Master of Theology Course Curriculum 2014
January 6-10 ST 813L Covenant and Christology
Purpose: The course seeks to understand the comprehensive accomplishment of redemption by the Triune God in the person and work of Jesus Christ.
- Plan of Salvation (historical conceptions and exegetical foundations)
- Covenant of Works (historical and biblical considerations)
- Covenant of Grace (christocentrism, redemptive organism, Abrahamic and Mosaic covenants)
- Person and work of Christ (hypostatic union, one person, two natures and two estates)
- Contemporary Christologies: Protestant and Roman Catholic (Rudolph Bultmann and Karl Rahner)
While the course will deal with historical concerns, the primary focus will rest on the biblical foundations for systematic theological formulation. Special attention will be given to the topics from an exegetical and redemptive-historical perspective.
March 3-7 ST 982L The Origins of English Nonconformity from 1660 to 1735
Purpose: This course of study will concentrate on the period from 1660 to 1735, the age of ‘Old Dissent’. It will also focus on the nonconformity that developed between the Restoration of the Monarchy and the impact of the eighteenth century Evangelical Revival.
- Impact of the Restoration on Puritanism.
- Conflicting aspirations for comprehension and toleration.
- Important doctrinal issue of the Neonomian Controversy and its significance for the doctrine of justification, the growth of Arianism and different responses to this and the development of Hyper-Calvinism with some consideration of its extent.
- Significant theologians and leaders such as John Owen, Richard Baxter, Robert Trail, Benjamin Keach, Isaac Watts, Thomas Bradbury, Bernard Foskett and Philip Doddridge.
June 30 - July 4 CH 731L Presbyterians, Congregationalists and the Westminster Assesembly of Divines
- To acquaint students with the historical, political, and ecclesiastical context of the the Westminster Assembly of Divines and the wider Puritan Revolution.
- Apply the methods of reformed-orthodox theological discourse to the topic of church government.
- Dissect, analyze, and apply the various forms of polity offered in the assembly.
- Understand Westminster's final form of church government and how it was developed.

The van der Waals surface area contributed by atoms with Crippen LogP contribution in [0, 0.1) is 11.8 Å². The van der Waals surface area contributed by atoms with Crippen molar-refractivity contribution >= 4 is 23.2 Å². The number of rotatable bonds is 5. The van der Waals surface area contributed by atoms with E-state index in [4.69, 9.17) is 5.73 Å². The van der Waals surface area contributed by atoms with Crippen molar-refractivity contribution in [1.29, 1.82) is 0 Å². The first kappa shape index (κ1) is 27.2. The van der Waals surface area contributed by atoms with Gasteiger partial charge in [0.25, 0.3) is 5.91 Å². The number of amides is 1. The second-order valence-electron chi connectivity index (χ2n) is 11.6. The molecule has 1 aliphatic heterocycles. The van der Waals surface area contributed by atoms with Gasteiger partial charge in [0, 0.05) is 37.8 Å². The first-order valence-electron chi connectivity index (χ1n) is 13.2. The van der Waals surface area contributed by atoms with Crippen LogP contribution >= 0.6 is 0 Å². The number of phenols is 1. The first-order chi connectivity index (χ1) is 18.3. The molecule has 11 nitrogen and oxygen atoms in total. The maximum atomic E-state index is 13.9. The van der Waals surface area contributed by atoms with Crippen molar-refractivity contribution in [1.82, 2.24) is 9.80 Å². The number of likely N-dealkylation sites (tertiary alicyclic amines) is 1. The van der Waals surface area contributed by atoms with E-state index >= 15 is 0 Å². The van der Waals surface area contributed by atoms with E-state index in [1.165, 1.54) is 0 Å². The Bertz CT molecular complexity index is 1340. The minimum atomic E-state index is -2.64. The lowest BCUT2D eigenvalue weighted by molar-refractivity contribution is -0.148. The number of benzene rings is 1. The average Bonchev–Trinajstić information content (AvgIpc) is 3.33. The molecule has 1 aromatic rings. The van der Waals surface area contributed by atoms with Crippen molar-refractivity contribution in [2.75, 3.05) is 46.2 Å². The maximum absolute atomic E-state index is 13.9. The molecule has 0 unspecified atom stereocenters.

- Familiarize students with the major contributors to these debates and their impact on church government.
Westminster assembly of divines, Scottish Presbyterianism, English Presbyterianism, Episcopalianism, Puritan ecclesiological development leading up to the Revolution, Debates over Church Government, and influential puritan divines including - but not limited to - Samuel Rutherford, George Gillespie, Edmund Calamy, Stephen Marshall, Lazarus Seaman, John Cotton, Gisbert Voet, Thomas Goodwin, Jeremiah Burroughs, and William Bridge.
August 25-29 CH 872L The Life and Thought of John Owen
Purpose: To provide a study of Owen’s life and the influences on his theology.
Topics covered include:
- Covenant structure of his theology and to his distinctive contributions to Puritan teaching. Seminar presentation will be required.
September 1-5 ST 802L - The Theology of Andrew Fuller
Purpose: To study certain aspects of the theology of Andrew Fuller (1754–1815) who has been described as “the soundest and most creatively useful theologian the Particular Baptists have ever had” (A.C. Underwood).
Topics covered include:
The historical context of the theology of Andrew Fuller , as well as his teaching on the Trinity and the cross, conversion and revival, his piety as well as his response to various erroneous theologies, such as Hyper-Calvinism, Deism, Socinianism, and Sandemanianism. The objectives of the course are basically three. First, the course seeks to provide the student with an informed awareness of the life and times of Fuller, and the major aspects of their thinking. Second, the student will be exposed to other aspects of Fuller’s thinking by means of a major paper. Third, Fuller’s God-centred piety will be presented as a model for imitation.